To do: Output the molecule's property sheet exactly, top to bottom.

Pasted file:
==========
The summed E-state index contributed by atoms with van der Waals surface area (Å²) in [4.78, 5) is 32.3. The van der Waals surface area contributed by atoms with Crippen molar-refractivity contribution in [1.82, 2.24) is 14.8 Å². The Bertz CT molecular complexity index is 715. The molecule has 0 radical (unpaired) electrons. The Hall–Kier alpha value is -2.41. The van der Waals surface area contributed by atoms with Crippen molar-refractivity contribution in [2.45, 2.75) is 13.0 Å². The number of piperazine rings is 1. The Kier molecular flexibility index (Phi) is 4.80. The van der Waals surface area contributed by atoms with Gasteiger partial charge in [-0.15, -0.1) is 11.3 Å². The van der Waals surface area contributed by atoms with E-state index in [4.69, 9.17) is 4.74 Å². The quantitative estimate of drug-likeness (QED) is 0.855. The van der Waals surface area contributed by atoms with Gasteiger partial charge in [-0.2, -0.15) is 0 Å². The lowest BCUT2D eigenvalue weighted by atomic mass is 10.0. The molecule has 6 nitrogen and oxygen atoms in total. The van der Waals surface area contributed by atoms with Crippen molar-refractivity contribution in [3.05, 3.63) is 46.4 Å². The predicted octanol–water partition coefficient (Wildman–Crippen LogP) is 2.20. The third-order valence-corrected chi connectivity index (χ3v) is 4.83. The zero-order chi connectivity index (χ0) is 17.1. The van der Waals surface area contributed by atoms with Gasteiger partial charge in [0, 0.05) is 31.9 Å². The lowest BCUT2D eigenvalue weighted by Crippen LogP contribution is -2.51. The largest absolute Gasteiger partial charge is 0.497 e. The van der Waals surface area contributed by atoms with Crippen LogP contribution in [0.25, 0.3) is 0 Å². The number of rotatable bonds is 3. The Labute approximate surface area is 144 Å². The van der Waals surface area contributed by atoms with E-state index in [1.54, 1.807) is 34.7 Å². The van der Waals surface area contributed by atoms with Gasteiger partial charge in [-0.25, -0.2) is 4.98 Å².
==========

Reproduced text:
The summed E-state index contributed by atoms with van der Waals surface area (Å²) in [4.78, 5) is 32.3. The van der Waals surface area contributed by atoms with Crippen molar-refractivity contribution in [1.82, 2.24) is 14.8 Å². The Bertz CT molecular complexity index is 715. The molecule has 0 radical (unpaired) electrons. The Hall–Kier alpha value is -2.41. The van der Waals surface area contributed by atoms with Crippen molar-refractivity contribution in [2.45, 2.75) is 13.0 Å². The number of piperazine rings is 1. The Kier molecular flexibility index (Phi) is 4.80. The van der Waals surface area contributed by atoms with Gasteiger partial charge in [-0.15, -0.1) is 11.3 Å². The van der Waals surface area contributed by atoms with E-state index in [4.69, 9.17) is 4.74 Å². The quantitative estimate of drug-likeness (QED) is 0.855. The van der Waals surface area contributed by atoms with Gasteiger partial charge in [-0.2, -0.15) is 0 Å². The lowest BCUT2D eigenvalue weighted by atomic mass is 10.0. The molecule has 6 nitrogen and oxygen atoms in total. The van der Waals surface area contributed by atoms with Crippen molar-refractivity contribution in [3.05, 3.63) is 46.4 Å². The predicted octanol–water partition coefficient (Wildman–Crippen LogP) is 2.20. The third-order valence-corrected chi connectivity index (χ3v) is 4.83. The zero-order chi connectivity index (χ0) is 17.1. The van der Waals surface area contributed by atoms with Gasteiger partial charge in [0, 0.05) is 31.9 Å². The lowest BCUT2D eigenvalue weighted by Crippen LogP contribution is -2.51. The largest absolute Gasteiger partial charge is 0.497 e. The van der Waals surface area contributed by atoms with Crippen LogP contribution in [0.25, 0.3) is 0 Å². The number of rotatable bonds is 3. The Labute approximate surface area is 144 Å². The van der Waals surface area contributed by atoms with E-state index in [1.54, 1.807) is 34.7 Å². The van der Waals surface area contributed by atoms with Gasteiger partial charge in [-0.25, -0.2) is 4.98 Å².